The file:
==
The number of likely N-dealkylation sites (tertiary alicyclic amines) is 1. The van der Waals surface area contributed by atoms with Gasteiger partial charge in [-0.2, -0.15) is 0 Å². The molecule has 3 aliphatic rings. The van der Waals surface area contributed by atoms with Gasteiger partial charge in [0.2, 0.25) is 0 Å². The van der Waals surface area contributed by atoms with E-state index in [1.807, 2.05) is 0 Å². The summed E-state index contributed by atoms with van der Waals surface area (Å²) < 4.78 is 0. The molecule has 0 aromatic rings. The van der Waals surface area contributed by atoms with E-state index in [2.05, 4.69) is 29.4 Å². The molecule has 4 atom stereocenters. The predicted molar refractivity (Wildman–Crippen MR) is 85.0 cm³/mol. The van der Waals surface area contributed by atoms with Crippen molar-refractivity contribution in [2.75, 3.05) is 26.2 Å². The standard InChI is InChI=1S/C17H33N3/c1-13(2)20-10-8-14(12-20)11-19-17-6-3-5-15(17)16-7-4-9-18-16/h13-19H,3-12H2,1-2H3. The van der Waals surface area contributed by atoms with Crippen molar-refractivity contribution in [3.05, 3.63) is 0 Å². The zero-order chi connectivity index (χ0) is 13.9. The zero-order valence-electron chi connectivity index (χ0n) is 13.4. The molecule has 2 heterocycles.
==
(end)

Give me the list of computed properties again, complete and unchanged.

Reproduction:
The number of likely N-dealkylation sites (tertiary alicyclic amines) is 1. The van der Waals surface area contributed by atoms with Gasteiger partial charge in [-0.2, -0.15) is 0 Å². The molecule has 3 aliphatic rings. The van der Waals surface area contributed by atoms with Gasteiger partial charge in [0.2, 0.25) is 0 Å². The van der Waals surface area contributed by atoms with E-state index in [1.807, 2.05) is 0 Å². The summed E-state index contributed by atoms with van der Waals surface area (Å²) < 4.78 is 0. The molecule has 0 aromatic rings. The van der Waals surface area contributed by atoms with E-state index in [2.05, 4.69) is 29.4 Å². The molecule has 4 atom stereocenters. The predicted molar refractivity (Wildman–Crippen MR) is 85.0 cm³/mol. The van der Waals surface area contributed by atoms with Crippen molar-refractivity contribution in [2.75, 3.05) is 26.2 Å². The standard InChI is InChI=1S/C17H33N3/c1-13(2)20-10-8-14(12-20)11-19-17-6-3-5-15(17)16-7-4-9-18-16/h13-19H,3-12H2,1-2H3. The van der Waals surface area contributed by atoms with Crippen molar-refractivity contribution in [3.05, 3.63) is 0 Å². The zero-order chi connectivity index (χ0) is 13.9. The zero-order valence-electron chi connectivity index (χ0n) is 13.4. The molecule has 2 heterocycles.